HALIFAX -- “No justice, no peace, no racist police.”

That was one of the chants that rang out in downtown Halifax on Monday evening, as thousands of people gathered for the Take a Knee to Make a Stand protest. People of all ages and backgrounds came together, calling for an end to racism and police brutality.

Nova Scotia Premier Stephen McNeil says he understands the hurt and anger people are feeling in the wake of George Floyd’s death.

Floyd died last week in police custody in Minneapolis. Video shared widely online shows a police officer kneeling on Floyd’s neck for nearly nine minutes. The entire time, Floyd is handcuffed, lying on the ground and repeatedly telling officers he can’t breathe.

"It's not the first time this has happened and quite frankly, the political response in the United States has been offensive to the world in my view,” said McNeil.

The large crowd at the protest this week in Halifax prompted concern from some on social media, who were worried about such a large gathering in the middle of the COVID-19 pandemic.

“If we see new cases in the next week to two weeks and we identify through that follow-up of individual cases that exposure really was a common source, we will take further actions if necessary, in terms of notifying people and maybe doing broad testing.” said Dr. Robert Strang, Nova Scotia’s Chief Medical Officer of Health.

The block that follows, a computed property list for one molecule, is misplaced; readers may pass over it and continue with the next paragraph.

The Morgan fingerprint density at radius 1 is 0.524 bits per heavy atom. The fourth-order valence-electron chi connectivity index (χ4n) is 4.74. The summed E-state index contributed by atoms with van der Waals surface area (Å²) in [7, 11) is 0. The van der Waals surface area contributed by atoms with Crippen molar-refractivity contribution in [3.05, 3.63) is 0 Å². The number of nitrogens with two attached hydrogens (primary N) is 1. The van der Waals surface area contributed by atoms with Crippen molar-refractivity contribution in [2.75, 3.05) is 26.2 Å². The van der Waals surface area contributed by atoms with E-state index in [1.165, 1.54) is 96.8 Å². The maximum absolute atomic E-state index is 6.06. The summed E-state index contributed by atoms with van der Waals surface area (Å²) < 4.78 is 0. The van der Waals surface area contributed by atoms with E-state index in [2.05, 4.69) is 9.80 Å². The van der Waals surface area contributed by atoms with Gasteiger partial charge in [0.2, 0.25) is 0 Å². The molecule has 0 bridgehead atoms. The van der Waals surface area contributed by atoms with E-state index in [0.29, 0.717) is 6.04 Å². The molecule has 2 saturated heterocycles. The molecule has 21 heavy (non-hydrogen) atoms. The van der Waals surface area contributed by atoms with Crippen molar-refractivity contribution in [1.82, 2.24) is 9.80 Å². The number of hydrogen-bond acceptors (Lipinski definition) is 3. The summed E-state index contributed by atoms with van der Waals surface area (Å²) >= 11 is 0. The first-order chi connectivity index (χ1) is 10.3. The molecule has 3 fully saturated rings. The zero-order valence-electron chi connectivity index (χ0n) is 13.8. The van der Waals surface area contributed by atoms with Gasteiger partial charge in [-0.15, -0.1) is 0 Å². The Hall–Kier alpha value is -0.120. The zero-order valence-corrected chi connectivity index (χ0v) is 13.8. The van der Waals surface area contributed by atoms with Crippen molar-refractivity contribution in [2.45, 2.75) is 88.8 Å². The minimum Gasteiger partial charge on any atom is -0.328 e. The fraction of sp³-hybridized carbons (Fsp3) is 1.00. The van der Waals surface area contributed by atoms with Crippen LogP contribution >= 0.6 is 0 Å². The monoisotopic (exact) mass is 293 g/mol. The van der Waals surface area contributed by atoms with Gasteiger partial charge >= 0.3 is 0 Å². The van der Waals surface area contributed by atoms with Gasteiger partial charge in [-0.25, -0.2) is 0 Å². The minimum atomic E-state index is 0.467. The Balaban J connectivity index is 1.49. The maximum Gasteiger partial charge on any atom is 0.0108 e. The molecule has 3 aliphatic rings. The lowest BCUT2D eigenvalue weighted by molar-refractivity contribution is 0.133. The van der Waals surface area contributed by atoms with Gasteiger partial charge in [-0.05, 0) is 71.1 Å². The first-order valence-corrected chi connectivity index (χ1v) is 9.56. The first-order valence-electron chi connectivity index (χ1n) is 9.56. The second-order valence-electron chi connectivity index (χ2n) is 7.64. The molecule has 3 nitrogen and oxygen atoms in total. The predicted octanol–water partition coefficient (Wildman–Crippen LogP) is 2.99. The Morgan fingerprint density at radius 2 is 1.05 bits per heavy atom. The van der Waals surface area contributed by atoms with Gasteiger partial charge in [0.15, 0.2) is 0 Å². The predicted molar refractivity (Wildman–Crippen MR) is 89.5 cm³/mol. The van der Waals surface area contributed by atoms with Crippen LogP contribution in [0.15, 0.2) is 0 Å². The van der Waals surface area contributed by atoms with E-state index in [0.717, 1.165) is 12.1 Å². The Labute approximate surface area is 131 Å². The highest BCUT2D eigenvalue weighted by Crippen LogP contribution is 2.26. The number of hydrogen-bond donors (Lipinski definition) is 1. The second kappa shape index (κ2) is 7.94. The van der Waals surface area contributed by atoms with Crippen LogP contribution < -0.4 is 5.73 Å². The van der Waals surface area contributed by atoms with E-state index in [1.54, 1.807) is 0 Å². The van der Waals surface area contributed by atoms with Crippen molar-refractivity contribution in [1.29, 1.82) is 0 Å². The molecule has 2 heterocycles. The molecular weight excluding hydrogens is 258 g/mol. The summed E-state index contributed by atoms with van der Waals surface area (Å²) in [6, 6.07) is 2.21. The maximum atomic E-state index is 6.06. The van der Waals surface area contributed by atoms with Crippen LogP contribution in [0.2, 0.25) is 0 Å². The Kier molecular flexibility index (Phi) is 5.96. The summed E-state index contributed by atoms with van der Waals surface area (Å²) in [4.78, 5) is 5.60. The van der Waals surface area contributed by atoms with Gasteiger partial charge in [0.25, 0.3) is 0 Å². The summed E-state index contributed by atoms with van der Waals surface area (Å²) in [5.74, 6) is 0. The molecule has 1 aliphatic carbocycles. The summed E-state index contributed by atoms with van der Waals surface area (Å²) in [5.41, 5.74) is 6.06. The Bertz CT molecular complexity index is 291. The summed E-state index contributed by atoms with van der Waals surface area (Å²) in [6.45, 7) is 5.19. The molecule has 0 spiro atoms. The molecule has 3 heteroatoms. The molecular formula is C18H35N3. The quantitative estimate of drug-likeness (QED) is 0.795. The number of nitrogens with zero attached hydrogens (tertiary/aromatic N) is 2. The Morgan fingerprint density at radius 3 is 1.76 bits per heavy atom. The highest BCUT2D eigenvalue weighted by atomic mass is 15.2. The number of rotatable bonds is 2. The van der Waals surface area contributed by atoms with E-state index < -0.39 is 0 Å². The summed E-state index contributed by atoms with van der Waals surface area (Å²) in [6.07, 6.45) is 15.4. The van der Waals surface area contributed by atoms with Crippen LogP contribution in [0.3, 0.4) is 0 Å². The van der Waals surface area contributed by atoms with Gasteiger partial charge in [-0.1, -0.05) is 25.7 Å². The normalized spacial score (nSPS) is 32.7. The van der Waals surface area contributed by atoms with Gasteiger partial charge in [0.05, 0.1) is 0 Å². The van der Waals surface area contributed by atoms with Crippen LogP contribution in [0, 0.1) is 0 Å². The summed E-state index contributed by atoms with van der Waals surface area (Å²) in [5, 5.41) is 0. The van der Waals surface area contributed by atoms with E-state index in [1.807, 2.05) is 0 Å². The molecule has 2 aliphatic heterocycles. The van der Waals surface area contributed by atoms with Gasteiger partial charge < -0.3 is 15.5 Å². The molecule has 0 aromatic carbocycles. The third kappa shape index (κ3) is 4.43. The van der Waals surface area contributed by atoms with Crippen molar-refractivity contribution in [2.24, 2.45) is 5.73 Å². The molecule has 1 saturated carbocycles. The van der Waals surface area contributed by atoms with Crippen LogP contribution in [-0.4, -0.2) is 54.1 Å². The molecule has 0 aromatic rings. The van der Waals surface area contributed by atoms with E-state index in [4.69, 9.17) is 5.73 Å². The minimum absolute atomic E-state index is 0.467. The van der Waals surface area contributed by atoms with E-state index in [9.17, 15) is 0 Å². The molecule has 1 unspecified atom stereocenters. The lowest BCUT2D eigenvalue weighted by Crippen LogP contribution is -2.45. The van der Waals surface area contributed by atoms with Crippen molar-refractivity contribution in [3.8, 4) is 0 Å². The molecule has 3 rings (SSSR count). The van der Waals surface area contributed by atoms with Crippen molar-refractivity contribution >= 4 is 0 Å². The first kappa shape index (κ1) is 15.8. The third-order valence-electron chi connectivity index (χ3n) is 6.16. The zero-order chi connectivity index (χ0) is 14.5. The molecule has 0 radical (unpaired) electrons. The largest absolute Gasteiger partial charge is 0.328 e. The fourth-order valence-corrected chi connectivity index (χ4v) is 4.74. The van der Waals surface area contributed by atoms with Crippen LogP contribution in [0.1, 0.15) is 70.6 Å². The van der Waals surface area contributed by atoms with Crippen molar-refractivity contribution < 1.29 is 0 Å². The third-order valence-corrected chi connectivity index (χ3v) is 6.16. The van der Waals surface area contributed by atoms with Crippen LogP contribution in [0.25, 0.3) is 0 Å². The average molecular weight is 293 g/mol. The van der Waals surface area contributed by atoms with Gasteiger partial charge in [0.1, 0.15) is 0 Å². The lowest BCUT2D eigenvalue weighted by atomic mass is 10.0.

“As people are coming together to rightfully and respectfully protest, it’s absolutely necessary and important, but we still need to understand following public health protocols around social distancing, masking, etc., are still critically important.”

Halifax Mayor Mike Savage says side streets were marked off by police to provide more space for demonstrators and that people were asked to wear masks.

Nova Scotia remains under a state of emergency. Public health orders require people to stay six feet away from anyone who isn’t in their household "bubble" and not to gather in groups of more than 10.

"Certainly, it's a concern in a group that size, but it's also a very big concern when somebody dies with a knee on their neck and that has to bring some kind of response as well,” said Savage.

Legal expert and Professor Emeritus Wayne MacKay says, under the Canadian Charter, there is also a right to gather in any number that is effective to make a protest.

"In order for a protest to be effective, there has to be enough numbers to send a message,” said MacKay.

“They don't have to be close. So that's why I think you can do physical distancing. There's nothing wrong with them wearing masks, so I think they can do that, but I think to limit it to 10 would basically take away the impact of the protest."

Halifax Regional Police did not issue any tickets at the protest for failing to respect physical distancing.

“With these types of situations, we have to prioritize our actions and really our main priority is that the demonstration happened peacefully and that’s what we saw,” said Halifax Regional Police spokesman Const. John MacLeod. “We know that the community has gone through significant hurt, that they want to have their say and they want to have that peaceful protest and we respect their right to do that.”

Although he would have liked to have seen more physical distancing at the protest, the premier said he was impressed with the protesters.

"I was pleased to see most of you in masks, it would have been better if we were able to self-distance yourself, but you were respectful of one another, you were peaceful and you made your point very clear,” said McNeil. “You are fed up."